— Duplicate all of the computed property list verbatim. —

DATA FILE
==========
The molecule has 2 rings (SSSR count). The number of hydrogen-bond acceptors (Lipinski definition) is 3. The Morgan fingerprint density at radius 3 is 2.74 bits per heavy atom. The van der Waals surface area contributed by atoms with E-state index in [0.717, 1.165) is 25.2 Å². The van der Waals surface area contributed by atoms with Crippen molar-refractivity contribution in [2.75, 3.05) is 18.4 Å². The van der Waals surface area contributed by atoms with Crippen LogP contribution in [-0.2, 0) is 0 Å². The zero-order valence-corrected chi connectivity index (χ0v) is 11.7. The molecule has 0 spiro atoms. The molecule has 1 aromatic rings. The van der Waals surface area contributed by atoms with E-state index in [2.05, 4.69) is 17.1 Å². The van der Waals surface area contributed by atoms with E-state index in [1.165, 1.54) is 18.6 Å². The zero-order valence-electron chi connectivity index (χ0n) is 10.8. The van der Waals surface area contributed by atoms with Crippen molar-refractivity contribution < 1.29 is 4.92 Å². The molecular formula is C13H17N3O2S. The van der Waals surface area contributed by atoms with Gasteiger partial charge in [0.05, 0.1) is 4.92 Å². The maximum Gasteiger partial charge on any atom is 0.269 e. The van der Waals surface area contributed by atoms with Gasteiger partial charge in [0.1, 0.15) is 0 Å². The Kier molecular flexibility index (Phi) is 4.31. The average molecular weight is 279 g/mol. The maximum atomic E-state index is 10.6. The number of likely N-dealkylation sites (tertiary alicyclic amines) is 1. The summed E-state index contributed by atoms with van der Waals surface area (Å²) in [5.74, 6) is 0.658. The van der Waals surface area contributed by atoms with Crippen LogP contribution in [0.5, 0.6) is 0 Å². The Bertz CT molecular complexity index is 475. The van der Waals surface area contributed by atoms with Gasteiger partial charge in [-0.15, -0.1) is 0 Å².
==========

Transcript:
The molecule has 2 rings (SSSR count). The number of hydrogen-bond acceptors (Lipinski definition) is 3. The Morgan fingerprint density at radius 3 is 2.74 bits per heavy atom. The van der Waals surface area contributed by atoms with E-state index in [0.717, 1.165) is 25.2 Å². The van der Waals surface area contributed by atoms with Crippen molar-refractivity contribution in [2.75, 3.05) is 18.4 Å². The van der Waals surface area contributed by atoms with Crippen LogP contribution in [-0.2, 0) is 0 Å². The zero-order valence-corrected chi connectivity index (χ0v) is 11.7. The molecule has 0 spiro atoms. The molecule has 1 aromatic rings. The van der Waals surface area contributed by atoms with E-state index in [2.05, 4.69) is 17.1 Å². The van der Waals surface area contributed by atoms with E-state index in [1.165, 1.54) is 18.6 Å². The zero-order valence-electron chi connectivity index (χ0n) is 10.8. The van der Waals surface area contributed by atoms with Crippen molar-refractivity contribution < 1.29 is 4.92 Å². The molecular formula is C13H17N3O2S. The van der Waals surface area contributed by atoms with Gasteiger partial charge in [0.05, 0.1) is 4.92 Å². The maximum Gasteiger partial charge on any atom is 0.269 e. The van der Waals surface area contributed by atoms with Gasteiger partial charge in [0.1, 0.15) is 0 Å². The Kier molecular flexibility index (Phi) is 4.31. The average molecular weight is 279 g/mol. The maximum atomic E-state index is 10.6. The number of likely N-dealkylation sites (tertiary alicyclic amines) is 1. The summed E-state index contributed by atoms with van der Waals surface area (Å²) in [5.74, 6) is 0.658. The van der Waals surface area contributed by atoms with Crippen LogP contribution in [0.5, 0.6) is 0 Å². The Bertz CT molecular complexity index is 475. The van der Waals surface area contributed by atoms with Gasteiger partial charge in [-0.15, -0.1) is 0 Å².